Monday, April 13, 2009

My Leonard Nimoy Story

Somewhen about 1996, I got a phone call from Marty Greenberg, the world’s premiere science fiction and fantasy anthologist. Marty’s company had the rights to do a novelization of a comic book series called PriMortals. The story idea had come from Leonard Nimoy, with a little help from Isaac Asimov, and while it was originally intended to be part of prose anthology, it wound up at TeknoComics (later BIG Entertainment).

I had done a little work for Marty on another project, and he wondered if I was interested in taking a shot at this one.

The money was so-so, I had projects in progress, my first Star Wars novel had just come out and I was feeling hot; and frankly, I wasn’t all that interested.

Then Marty threw in the sweetener: He would, he said, fly me down to L.A. to meet with Nimoy.

No shit? Really?

Okay, so I admit it, I’m a fanboy. A chance to sit down with an American icon, the guy who was better known to the world as the half-human, half-Vulcan, Spock?

I couldn’t jump on that ship fast enough. I'm in.

So, the meeting was set. We’d have breakfast at a fairly chic hotel in LaLaLand -- me, Nimoy, and a couple of folks from BIG Entertainment.

I flew into town, rented a car, and went to bunk at my collaborator Reaves’s house. Got up on the morning of the breakfast and allowed two hours to travel the ten miles, because on the freeeways in L.A., you never know. A bag blows across the Santa Monica Freeway, and traffic backs up to Redding. Better safe than late.

I got there an hour and forty-five minutes early, of course. I spent the time hiking around the neighborhood, getting the lay of the land, and enjoying the smogless morning amidst the pastel stucco neighborhood.

Fifteen minutes before the scheduled time, I went into the restaurant. The comic book folks showed up, we introduced ourselves.

Nimoy arrived. We shook hands, he sat, and there we were.

Nimoy was dressed in black, had a short beard, and was tired. He hadn’t slept much the night before, he said, he’d been up to all hours writing a play that was destined for Broadway. But, tired or not, he was smiling, affable, and polite to the waiters, whom he knew by name. Always a good sign.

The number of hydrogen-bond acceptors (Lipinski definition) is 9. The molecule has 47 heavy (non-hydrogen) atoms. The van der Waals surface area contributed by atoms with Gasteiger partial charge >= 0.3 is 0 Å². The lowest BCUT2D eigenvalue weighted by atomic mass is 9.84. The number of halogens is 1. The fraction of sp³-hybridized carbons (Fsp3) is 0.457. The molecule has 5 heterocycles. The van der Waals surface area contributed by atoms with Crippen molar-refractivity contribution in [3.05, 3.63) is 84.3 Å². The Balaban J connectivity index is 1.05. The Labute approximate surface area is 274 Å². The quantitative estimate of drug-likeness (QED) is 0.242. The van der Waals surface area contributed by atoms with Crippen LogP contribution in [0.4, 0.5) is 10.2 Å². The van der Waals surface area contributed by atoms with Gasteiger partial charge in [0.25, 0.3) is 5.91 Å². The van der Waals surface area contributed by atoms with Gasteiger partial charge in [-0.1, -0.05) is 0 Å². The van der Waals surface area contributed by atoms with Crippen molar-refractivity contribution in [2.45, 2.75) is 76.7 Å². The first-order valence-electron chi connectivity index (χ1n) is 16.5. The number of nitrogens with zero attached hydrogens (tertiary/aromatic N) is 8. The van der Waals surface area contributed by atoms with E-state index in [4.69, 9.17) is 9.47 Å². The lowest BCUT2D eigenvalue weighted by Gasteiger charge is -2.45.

When you meet an icon, there is always a worry: What if the guy turns out to be an utter asshole? You really don’t want that, and happily, Nimoy was polite, funny, enthusiastic, and every bit the mensch I hoped he would be, tired or not.

We talked business, ideas, and the conversation went swimmingly.

I had read Nimoy’s second autobiograpy, I Am Spock, a few months before, and because I knew he was a writer, I asked him if he’d actually written the book or had it ghosted.
(His first autobiography was called I Am Not Spock, by the by.)

I wrote the first thirty thousand words, he said, but I ran into a time-crunch, so the publisher
brought in somebody to help me finish it.

I had guessed as much, since there was an acknowledgement to a writer whose name I knew in the front of the book, but to keep the conversation rolling, I asked him, Oh? Who was that?

His face went blank. He was tired, recall, and I could see he couldn’t bring up her name. So I said, Ah, I see how writers stand in the Hollywood pantheon -- you can’t remember the name of the woman who wrote your autobiography?

He cracked up. Roared, a big, belly laugh, and I grinned, inordinately pleased with myself. I had just made Spock laugh. My stand-up career wasn’t ever going to get any better than that.

We finished the meeting, I went home, cranked on the project. I sent the first draft to Nimoy, he offered suggestions, I incorporated these, and eventually, the book came out. I didn’t figure I’d get a credit on it, but Nimoy insisted, and so it was Leonard Nimoy’s PriMortals: Target Earth, written by Steve Perry. And when you flipped the book over, on the back, there was Nimoy’s smiling face, and I swear, his ears look pointed in that picture ...


steve-vh said...

Nimoy will be in a future episode of the TV show Fringe this season it was announce last week.

James said...

I remember watching the first episode of Star Trek. I thought it was the greatest thing I'd ever seen.My parents said it would never last - it was too "far-fetched". Hah! I won THAT one.
I love that story.
Now I have to buy that damned book.

Lori Koonce said...

That was a great story Steve..

Now, can you set me up with something like that so I can be pleasntly surprised when HE surprises me like that!